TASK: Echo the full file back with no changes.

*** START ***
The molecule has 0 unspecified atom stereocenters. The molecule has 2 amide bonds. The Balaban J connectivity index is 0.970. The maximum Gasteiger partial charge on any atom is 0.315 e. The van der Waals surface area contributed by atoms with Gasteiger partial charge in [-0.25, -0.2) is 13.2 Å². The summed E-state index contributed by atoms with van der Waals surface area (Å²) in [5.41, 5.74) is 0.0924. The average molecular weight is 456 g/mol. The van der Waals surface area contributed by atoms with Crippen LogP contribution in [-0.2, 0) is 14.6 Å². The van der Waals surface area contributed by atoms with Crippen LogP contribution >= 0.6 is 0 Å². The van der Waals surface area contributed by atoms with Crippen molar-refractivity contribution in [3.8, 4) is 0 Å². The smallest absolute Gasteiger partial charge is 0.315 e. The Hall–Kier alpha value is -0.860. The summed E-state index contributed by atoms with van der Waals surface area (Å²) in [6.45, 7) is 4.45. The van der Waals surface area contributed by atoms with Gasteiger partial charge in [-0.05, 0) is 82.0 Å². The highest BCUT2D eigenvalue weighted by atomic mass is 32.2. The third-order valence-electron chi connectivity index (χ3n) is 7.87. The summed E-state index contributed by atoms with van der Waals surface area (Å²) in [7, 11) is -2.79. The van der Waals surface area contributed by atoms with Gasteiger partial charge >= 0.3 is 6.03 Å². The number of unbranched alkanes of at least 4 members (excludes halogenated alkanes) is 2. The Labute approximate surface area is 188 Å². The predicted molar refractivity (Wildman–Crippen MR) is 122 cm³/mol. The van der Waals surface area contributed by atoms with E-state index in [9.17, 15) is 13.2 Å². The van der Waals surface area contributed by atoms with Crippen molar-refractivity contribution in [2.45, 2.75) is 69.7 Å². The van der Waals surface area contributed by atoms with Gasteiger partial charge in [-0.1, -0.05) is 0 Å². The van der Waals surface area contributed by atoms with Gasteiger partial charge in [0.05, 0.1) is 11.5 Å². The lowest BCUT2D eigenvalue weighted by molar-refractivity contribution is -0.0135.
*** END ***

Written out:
The molecule has 0 unspecified atom stereocenters. The molecule has 2 amide bonds. The Balaban J connectivity index is 0.970. The maximum Gasteiger partial charge on any atom is 0.315 e. The van der Waals surface area contributed by atoms with Gasteiger partial charge in [-0.25, -0.2) is 13.2 Å². The summed E-state index contributed by atoms with van der Waals surface area (Å²) in [5.41, 5.74) is 0.0924. The average molecular weight is 456 g/mol. The van der Waals surface area contributed by atoms with Crippen LogP contribution in [-0.2, 0) is 14.6 Å². The van der Waals surface area contributed by atoms with Crippen LogP contribution >= 0.6 is 0 Å². The van der Waals surface area contributed by atoms with Crippen molar-refractivity contribution in [3.8, 4) is 0 Å². The smallest absolute Gasteiger partial charge is 0.315 e. The Hall–Kier alpha value is -0.860. The summed E-state index contributed by atoms with van der Waals surface area (Å²) in [6.45, 7) is 4.45. The van der Waals surface area contributed by atoms with Gasteiger partial charge in [-0.05, 0) is 82.0 Å². The highest BCUT2D eigenvalue weighted by atomic mass is 32.2. The third-order valence-electron chi connectivity index (χ3n) is 7.87. The summed E-state index contributed by atoms with van der Waals surface area (Å²) in [7, 11) is -2.79. The van der Waals surface area contributed by atoms with Gasteiger partial charge >= 0.3 is 6.03 Å². The number of unbranched alkanes of at least 4 members (excludes halogenated alkanes) is 2. The Labute approximate surface area is 188 Å². The predicted molar refractivity (Wildman–Crippen MR) is 122 cm³/mol. The van der Waals surface area contributed by atoms with E-state index in [9.17, 15) is 13.2 Å². The van der Waals surface area contributed by atoms with Crippen molar-refractivity contribution in [2.45, 2.75) is 69.7 Å². The van der Waals surface area contributed by atoms with Gasteiger partial charge in [-0.1, -0.05) is 0 Å². The van der Waals surface area contributed by atoms with Gasteiger partial charge in [0.05, 0.1) is 11.5 Å². The lowest BCUT2D eigenvalue weighted by molar-refractivity contribution is -0.0135.